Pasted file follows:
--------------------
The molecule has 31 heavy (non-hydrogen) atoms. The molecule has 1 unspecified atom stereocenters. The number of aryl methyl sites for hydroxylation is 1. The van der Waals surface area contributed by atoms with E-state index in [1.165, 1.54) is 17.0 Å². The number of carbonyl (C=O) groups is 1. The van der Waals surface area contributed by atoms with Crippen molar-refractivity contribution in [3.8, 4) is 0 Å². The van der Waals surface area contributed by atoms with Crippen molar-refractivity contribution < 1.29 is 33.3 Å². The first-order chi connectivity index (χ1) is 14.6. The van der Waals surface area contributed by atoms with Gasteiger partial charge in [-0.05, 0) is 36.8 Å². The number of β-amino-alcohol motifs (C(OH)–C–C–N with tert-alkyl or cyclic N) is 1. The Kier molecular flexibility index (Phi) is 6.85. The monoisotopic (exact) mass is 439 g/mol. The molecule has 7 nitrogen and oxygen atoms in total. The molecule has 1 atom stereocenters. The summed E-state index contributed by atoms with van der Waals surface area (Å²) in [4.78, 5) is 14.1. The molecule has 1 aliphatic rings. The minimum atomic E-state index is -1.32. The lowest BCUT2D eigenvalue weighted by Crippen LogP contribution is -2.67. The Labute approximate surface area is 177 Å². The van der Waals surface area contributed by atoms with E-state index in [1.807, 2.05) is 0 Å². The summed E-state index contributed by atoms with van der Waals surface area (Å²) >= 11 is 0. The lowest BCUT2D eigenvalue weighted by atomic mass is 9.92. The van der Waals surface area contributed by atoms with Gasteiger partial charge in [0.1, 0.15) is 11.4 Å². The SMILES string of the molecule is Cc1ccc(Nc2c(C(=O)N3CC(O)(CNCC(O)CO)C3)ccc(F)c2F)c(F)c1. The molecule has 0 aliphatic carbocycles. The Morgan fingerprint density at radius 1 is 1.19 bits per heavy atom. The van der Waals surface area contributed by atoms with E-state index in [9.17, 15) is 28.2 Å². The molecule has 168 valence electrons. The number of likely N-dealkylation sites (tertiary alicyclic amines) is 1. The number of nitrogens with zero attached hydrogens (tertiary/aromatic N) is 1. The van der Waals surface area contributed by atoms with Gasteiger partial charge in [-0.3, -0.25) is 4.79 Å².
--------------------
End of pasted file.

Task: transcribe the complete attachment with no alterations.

The molecule has 31 heavy (non-hydrogen) atoms. The molecule has 1 unspecified atom stereocenters. The number of aryl methyl sites for hydroxylation is 1. The van der Waals surface area contributed by atoms with E-state index in [1.165, 1.54) is 17.0 Å². The number of carbonyl (C=O) groups is 1. The van der Waals surface area contributed by atoms with Crippen molar-refractivity contribution in [3.8, 4) is 0 Å². The van der Waals surface area contributed by atoms with Crippen molar-refractivity contribution < 1.29 is 33.3 Å². The first-order chi connectivity index (χ1) is 14.6. The van der Waals surface area contributed by atoms with Gasteiger partial charge in [-0.05, 0) is 36.8 Å². The number of β-amino-alcohol motifs (C(OH)–C–C–N with tert-alkyl or cyclic N) is 1. The Kier molecular flexibility index (Phi) is 6.85. The monoisotopic (exact) mass is 439 g/mol. The molecule has 7 nitrogen and oxygen atoms in total. The molecule has 1 atom stereocenters. The summed E-state index contributed by atoms with van der Waals surface area (Å²) in [4.78, 5) is 14.1. The molecule has 1 aliphatic rings. The minimum atomic E-state index is -1.32. The lowest BCUT2D eigenvalue weighted by Crippen LogP contribution is -2.67. The Labute approximate surface area is 177 Å². The van der Waals surface area contributed by atoms with E-state index in [1.807, 2.05) is 0 Å². The summed E-state index contributed by atoms with van der Waals surface area (Å²) >= 11 is 0. The lowest BCUT2D eigenvalue weighted by atomic mass is 9.92. The van der Waals surface area contributed by atoms with Gasteiger partial charge in [0.1, 0.15) is 11.4 Å². The SMILES string of the molecule is Cc1ccc(Nc2c(C(=O)N3CC(O)(CNCC(O)CO)C3)ccc(F)c2F)c(F)c1. The molecule has 0 aliphatic carbocycles. The Morgan fingerprint density at radius 1 is 1.19 bits per heavy atom. The van der Waals surface area contributed by atoms with E-state index in [9.17, 15) is 28.2 Å². The molecule has 168 valence electrons. The number of likely N-dealkylation sites (tertiary alicyclic amines) is 1. The number of nitrogens with zero attached hydrogens (tertiary/aromatic N) is 1. The van der Waals surface area contributed by atoms with Gasteiger partial charge in [-0.3, -0.25) is 4.79 Å².